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Ara Arakelian and Francis Codron

: Climate performance and sensitivity to parametrized physics with emphasis on tropical convection. Climate Dyn., 27, 787–813, doi:10.1007/s00382-006-0158-0 . Hourdin , F. , and Coauthors , 2012 : Impact of the LMDZ atmospheric grid configuration on the climate and sensitivity of the IPSL-CM5A coupled model . Climate Dyn. , doi:10.1007/s00382-012-1411-3, in press . Hurrell , J. W. , J. J. Hack , D. Shea , J. M. Caron , and J. Rosinski , 2008 : A new sea surface temperature and

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Isaac M. Held, Ming Zhao, and Bruce Wyman

1. Introduction When trying to understand the differences between atmospheric climate simulations, one needs to evaluate the significance of a myriad of assumptions concerning moist convection, boundary layer mixing, and cloud prediction; and the manner in which these interact with each other, with radiative transfer, with the land surface, and with the dynamical core of the model. It is our belief that this work would benefit significantly from the development of more idealized contexts in

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Douglas G. MacMynowski and Eli Tziperman

ENSO mode and the spatial averaging reduces the contamination with high-spatial-frequency dynamics. We use an autoregressive (AR) model (also used to fit the observed ENSO data by Burgers 1999 ) to fit the model output data and evaluate the eigenvalues of the AR model. The AR model assumes that the model output y k at time t k can be described in terms of the output at a finite number N of previous outputs, which for the annual model takes the form of with coefficients a n that are the

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Andrew J. Majda and Samuel N. Stechmann

of CMT based on a cumulus mass flux spectrum ( Wu et al. 2007 ). Wu and Moncrieff (1996) showed in a cloud-resolving model (CRM) simulation that the generation of kinetic energy by CMT-generated shear is comparable to buoyancy generation and dominates the total buoyancy; thus, they argued for the need to represent CMT in convective parameterizations. Besides these results on CMT due to mesoscale convection, CMT is also thought to play a central role at both the synoptic and planetary scales in

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Peter A. G. Watson, H. M. Christensen, and T. N. Palmer

highly important. However, as previously stated, owing to the complexity of the dynamics, it is best to evaluate the use of multiplicative noise by comparing observations with the output of forecasts made by a model that includes it, which we present in section 3 . These results may also be informative for the development of alternative schemes for representing subgrid-scale variability of convection (e.g., Lin and Neelin 2003 ; Plant and Craig 2008 ; Biello et al. 2010 ). It is also important to

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Masahiro Sugiyama

1. Introduction The moisture mode is a dynamical mode that owes its existence to moisture–convection feedback, the interaction between free-tropospheric humidity and deep convection. In Sugiyama (2009 , hereafter Part I) we explored the moisture mode in a simplified quasi-equilibrium tropical circulation model (QTCM; Neelin and Zeng 2000 ) in the absence of rotation. Building on previous works, our analysis has shown that the weak temperature gradient (WTG) approximation of Sobel et al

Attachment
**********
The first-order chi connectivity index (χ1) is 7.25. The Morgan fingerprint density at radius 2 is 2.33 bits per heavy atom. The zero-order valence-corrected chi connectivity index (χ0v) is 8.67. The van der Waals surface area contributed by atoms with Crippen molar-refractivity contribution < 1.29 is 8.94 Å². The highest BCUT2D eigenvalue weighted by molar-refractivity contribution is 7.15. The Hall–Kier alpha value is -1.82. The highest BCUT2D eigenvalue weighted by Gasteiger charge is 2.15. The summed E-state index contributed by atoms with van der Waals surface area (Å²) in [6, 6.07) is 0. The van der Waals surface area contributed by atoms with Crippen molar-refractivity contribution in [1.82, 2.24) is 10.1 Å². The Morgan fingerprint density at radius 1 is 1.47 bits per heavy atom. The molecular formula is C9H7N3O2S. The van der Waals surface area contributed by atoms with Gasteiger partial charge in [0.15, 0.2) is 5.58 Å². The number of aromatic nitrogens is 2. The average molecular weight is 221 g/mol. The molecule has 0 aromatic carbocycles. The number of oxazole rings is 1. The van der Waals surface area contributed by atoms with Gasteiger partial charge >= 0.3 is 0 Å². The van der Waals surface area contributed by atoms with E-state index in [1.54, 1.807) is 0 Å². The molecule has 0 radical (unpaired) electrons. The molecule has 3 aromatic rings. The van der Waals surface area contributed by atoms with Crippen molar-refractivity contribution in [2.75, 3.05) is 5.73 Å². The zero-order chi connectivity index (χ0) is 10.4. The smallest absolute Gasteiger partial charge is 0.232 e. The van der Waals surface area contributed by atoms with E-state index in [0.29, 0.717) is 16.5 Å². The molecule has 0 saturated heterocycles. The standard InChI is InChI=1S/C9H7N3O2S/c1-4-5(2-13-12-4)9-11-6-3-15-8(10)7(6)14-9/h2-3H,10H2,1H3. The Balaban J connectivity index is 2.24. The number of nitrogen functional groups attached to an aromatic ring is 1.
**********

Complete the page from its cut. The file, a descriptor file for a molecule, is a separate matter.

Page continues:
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Timothy DelSole and Michael K. Tippett

predictable components because trends and other low-frequency fluctuations are highly predictable. The fact that the secular trend is significant prior to 1980 and much smaller after 1980 explains why predictability identified in the training period fails to verify in the assessment period. Indeed, because the trend is substantially reduced in the assessment period, the Mahalanobis signal evaluated in the assessment period is negative. The negative value arises because the linear regression model for this

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Brett T. Hoover

gradients with respect to the model initial conditions. Simulations using the nonlinear NWP model are allowed to evolve for the following 24 h for the purpose of evaluating the impact of initial condition perturbations on the TC forecast beyond time of declaration (see section 3c , below). Table 1 is a list of the cases used, with the initialization time and initial condition dataset used. Table 1. List of storm names, model initialization times, and model initial condition datasets for all 53 cases

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S. B. Trier, C. A. Davis, and D. A. Ahijevych

cycle over the mountains and the adjacent plains using a model that permitted explicit deep convection. Based on their two-dimensional simulations, they explained the life cycle of warm-season convection in the lee of the mountains and adjacent plains as an outgrowth of the thermally forced west-to-east mountain–plains solenoid (MPS) modified by latent heat release from deep convection. However, earlier case studies (e.g., Wetzel et al. 1983 ) and recent observationally based climatologies (e

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John A. Knox, Donald W. McCann, and Paul D. Williams

regions of zero or negative potential vorticity. In summary, CAT forecasting remains an unsolved problem ( McCann 2001 ) for spontaneous imbalance theory to address. Williams et al. (2005) employed laboratory experiments and a quasigeostrophic model’s results to explore generation mechanisms of gravity waves in a rotating, two-layer vertically sheared flow. To diagnose wave activity, the authors calculated five dynamical indicators, several of which were originally devised as CAT forecasting indices

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